PhD biologists who testified in favor of teaching the "strengths and weaknesses" included Ray Bohlin, Don Ewert, Wade Warren, and Sara Kolb Hicks. Warren and Hicks gave striking testimony about the lack of academic freedom for university researchers. Warren testified about how a non-mandatory discussion on the pros and cons of evolution that he wanted to hold while a graduate student in biology was shut down. Specifically, Hicks, who holds a PhD in Ecology and Evolutionary Biology from Rice University, lamented the fact that "science censorship permeates education at the undergraduate and graduate levels." These biologists testified about weaknesses in evolution including the limits to the amount of biological change that can be effected by natural selection, the lack of evidence for evolution in the fossil record, the inability of Darwinian evolution to produce the complexity of cellular processes, and the fact that evolution is not even required to do most biology research.

Additionally, LeTourneau biology professor Karen Rispin testified about scientific weaknesses in evolution pertaining to the presentation of evolution in biology textbooks, and discrepancies between fossil and molecular dates for alleged common ancestors of species. By the end of the day, no one could say with a straight face that there are no scientific weaknesses in evolution, or that no credible scientists doubt neo-Darwinism.

None of this information comes out in the film. Instead, the audience is left with a distinct, unmistakable and completely false impression -- that the pro-"strengths and weaknesses" experts lacked relevant scientific qualifications.

That this was the film's message was clearly revealed in a question during the Q & A session after the screening I attended. Someone asked if more stringent standards would be applied in the future to ensure that experts had relevant qualifications!

The film is largely dedicated to making ad hominem attacks against the motives (and the personal creationist beliefs) of Darwin-skeptics on the Texas State Board of Education. Meanwhile, it does nothing to scrutinize the motives of leading evolutionists featured in the film -- for example, the NCSE's Eugenie Scott. The documentary shows no interest in mentioning or exploring the fact that she is a signer of the Third Humanist Manifesto. She is entitled to sign any document she likes, but surely that speaks to her own motivations no less than does, for example, Don McLeroy's personal views about young earth creationism.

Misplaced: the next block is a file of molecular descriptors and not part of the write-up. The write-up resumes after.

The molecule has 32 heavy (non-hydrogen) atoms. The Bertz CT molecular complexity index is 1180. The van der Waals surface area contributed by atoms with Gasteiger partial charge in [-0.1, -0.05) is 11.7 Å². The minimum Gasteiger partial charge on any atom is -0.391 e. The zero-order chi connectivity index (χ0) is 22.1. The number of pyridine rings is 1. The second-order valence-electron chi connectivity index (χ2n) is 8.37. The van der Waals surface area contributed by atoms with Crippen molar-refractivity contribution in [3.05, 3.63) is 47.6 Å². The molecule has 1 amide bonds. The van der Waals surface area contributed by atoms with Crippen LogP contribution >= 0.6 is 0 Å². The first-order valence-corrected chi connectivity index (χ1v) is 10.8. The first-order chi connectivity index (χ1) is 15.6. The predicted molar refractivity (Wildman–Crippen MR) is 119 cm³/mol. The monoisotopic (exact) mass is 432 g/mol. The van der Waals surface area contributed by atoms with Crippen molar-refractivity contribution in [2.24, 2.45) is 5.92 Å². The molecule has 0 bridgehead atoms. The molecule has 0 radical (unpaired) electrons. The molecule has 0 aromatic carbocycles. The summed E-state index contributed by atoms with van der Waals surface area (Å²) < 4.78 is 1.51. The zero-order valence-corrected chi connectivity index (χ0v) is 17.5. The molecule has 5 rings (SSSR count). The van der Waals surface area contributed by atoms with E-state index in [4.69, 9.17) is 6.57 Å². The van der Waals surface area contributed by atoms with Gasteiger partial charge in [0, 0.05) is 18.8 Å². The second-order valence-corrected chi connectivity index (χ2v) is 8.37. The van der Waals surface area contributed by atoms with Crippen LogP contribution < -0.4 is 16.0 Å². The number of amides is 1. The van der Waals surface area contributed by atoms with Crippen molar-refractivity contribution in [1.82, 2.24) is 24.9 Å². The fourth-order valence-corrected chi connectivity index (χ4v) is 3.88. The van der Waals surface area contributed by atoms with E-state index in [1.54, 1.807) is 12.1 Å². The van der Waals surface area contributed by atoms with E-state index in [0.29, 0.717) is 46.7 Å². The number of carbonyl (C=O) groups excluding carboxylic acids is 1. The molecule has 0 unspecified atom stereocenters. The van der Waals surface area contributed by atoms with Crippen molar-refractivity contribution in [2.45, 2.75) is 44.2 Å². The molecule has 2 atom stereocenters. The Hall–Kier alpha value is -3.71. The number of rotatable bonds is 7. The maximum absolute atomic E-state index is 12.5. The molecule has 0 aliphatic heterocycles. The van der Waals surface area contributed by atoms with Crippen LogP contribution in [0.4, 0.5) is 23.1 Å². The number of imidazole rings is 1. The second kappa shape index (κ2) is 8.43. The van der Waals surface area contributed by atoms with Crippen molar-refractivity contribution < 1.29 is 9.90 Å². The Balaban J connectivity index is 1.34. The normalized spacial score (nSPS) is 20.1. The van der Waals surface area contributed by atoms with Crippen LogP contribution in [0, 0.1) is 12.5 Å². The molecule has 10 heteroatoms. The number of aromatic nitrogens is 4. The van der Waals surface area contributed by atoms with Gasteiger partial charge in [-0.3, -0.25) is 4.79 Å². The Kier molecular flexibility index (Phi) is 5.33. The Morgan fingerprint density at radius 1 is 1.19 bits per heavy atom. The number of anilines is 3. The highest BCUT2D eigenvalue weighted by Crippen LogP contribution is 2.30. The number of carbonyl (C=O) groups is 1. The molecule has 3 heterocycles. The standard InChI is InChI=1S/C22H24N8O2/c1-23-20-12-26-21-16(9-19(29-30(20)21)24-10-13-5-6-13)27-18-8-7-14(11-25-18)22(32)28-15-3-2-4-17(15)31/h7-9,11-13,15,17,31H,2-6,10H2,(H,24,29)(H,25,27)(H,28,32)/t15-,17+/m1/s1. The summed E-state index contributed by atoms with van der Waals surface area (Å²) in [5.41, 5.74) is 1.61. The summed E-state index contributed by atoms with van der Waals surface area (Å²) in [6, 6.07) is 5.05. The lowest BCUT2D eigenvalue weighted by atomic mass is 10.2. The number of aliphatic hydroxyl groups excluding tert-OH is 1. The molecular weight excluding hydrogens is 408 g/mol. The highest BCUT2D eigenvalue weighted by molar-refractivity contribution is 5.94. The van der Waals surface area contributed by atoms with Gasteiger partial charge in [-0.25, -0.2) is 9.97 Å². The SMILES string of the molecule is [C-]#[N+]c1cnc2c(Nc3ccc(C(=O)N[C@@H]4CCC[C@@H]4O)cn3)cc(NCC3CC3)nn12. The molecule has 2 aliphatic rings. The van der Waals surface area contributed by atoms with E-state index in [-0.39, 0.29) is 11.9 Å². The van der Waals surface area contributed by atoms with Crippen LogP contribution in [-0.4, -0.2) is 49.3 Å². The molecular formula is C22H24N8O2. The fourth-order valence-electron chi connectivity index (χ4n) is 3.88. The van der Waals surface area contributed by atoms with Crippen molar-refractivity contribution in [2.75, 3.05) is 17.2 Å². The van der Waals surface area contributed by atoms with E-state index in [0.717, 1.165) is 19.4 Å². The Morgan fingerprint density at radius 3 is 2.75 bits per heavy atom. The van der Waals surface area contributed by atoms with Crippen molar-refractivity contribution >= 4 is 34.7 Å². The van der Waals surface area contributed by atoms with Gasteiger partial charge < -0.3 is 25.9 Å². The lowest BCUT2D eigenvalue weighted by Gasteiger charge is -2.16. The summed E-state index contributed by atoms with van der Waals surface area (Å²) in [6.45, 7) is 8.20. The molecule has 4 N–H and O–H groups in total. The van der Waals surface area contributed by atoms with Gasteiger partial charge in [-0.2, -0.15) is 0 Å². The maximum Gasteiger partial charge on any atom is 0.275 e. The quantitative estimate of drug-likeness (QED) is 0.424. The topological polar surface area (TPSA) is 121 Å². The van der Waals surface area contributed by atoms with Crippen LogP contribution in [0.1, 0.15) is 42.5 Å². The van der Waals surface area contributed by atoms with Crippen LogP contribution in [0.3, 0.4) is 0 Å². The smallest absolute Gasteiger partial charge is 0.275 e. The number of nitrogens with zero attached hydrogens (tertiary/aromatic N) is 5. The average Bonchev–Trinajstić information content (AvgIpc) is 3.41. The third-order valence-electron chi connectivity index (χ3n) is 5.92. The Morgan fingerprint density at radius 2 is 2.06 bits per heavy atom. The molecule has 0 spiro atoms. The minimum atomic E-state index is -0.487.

In the same way, the film attacks the qualifications of Darwin-doubting experts, but never complains about the fact that pro-evolution expert Ronald Wetherington (an evolutionary anthropologist by training) gave extensive testimony about issues related to U.S. history and medieval philosophy -- subjects far outside his area of expertise. Filmmaker Scott Thurman simply chose not to criticize any of the Darwinian evolutionists who testified.

As for other Darwin-skeptics, The Revisionaries calls us "evolution deniers," who "thumbed their noses at science," exhibiting a combination of "ignorance and arrogance." According to the film, we "creationists" seek to impose "creationist-inspired nonsense" on Texas students. Gratuitous scenes, carefully selected from Scott Thurman's numerous hours of TSBOE meeting footage, show Darwin-doubting board members stumbling over their words, all to portray them as ignorant and uninformed. For good measure, Ronald Wetherington offers his opinion that Discovery Institute staff are "masters of deceit." There is no allusion to any of the many inaccurate claims Dr. Wetherington made in his own testimony.

Double-standards like this are legion in the film, and there are many other biased or inaccurate elements. Suffice to say, The Revisionaries is an exercise in promoting the "Inherit the Wind Stereotype," and as most stereotypers do, it ignores contrary evidence.

Yet during the Q & A that I observed, director Scott Thurman claimed that he wanted the film to be "fair"! Really?

After the SIFF screening of The Revisionaries, I overheard Thurman talking with a couple of audience members. He said that he was careful not to give the impression that ID and evolution are "equal." Likewise, during the Q & A, Thurman was asked "How in the world do we fight this?" His answer was "Let's get the average citizen sufficiently scared to go out and vote." More specifically, Thurman told the audience his film's goal is to target "moderate Republicans." The idea is to get them to vote with the Darwin lobby.

Mr. Thurman is welcome to his opinions, but he shouldn't pretend that his film was trying to be fair or that it is without its own agenda. Perhaps, as I've written elsewhere, for journalists and documentary filmmakers in the Darwin lobby, agendas and bias are the new "fair".

The Revisionaries is a "dispatch" all right -- from the alternative universe promoted by the Darwin lobby. Though the individuals featured in the documentary are real enough, the impression that Mr. Thurman seeks to leave with viewers overlaps only vaguely with reality.

If anything, the film is a good reminder of why we at Discovery Institute often choose not to participate in documentaries that have an obvious agenda to twist the facts and play on the emotions of viewers (in this case, the target audience was apparently "moderate Republicans") -- all to "scare" them into capitulating to Darwin. Yet Thurman had the chutzpah to complain that we didn't want to be interviewed for his agenda-driven, intensely biased, and historically inaccurate documentary. Is that "fair"?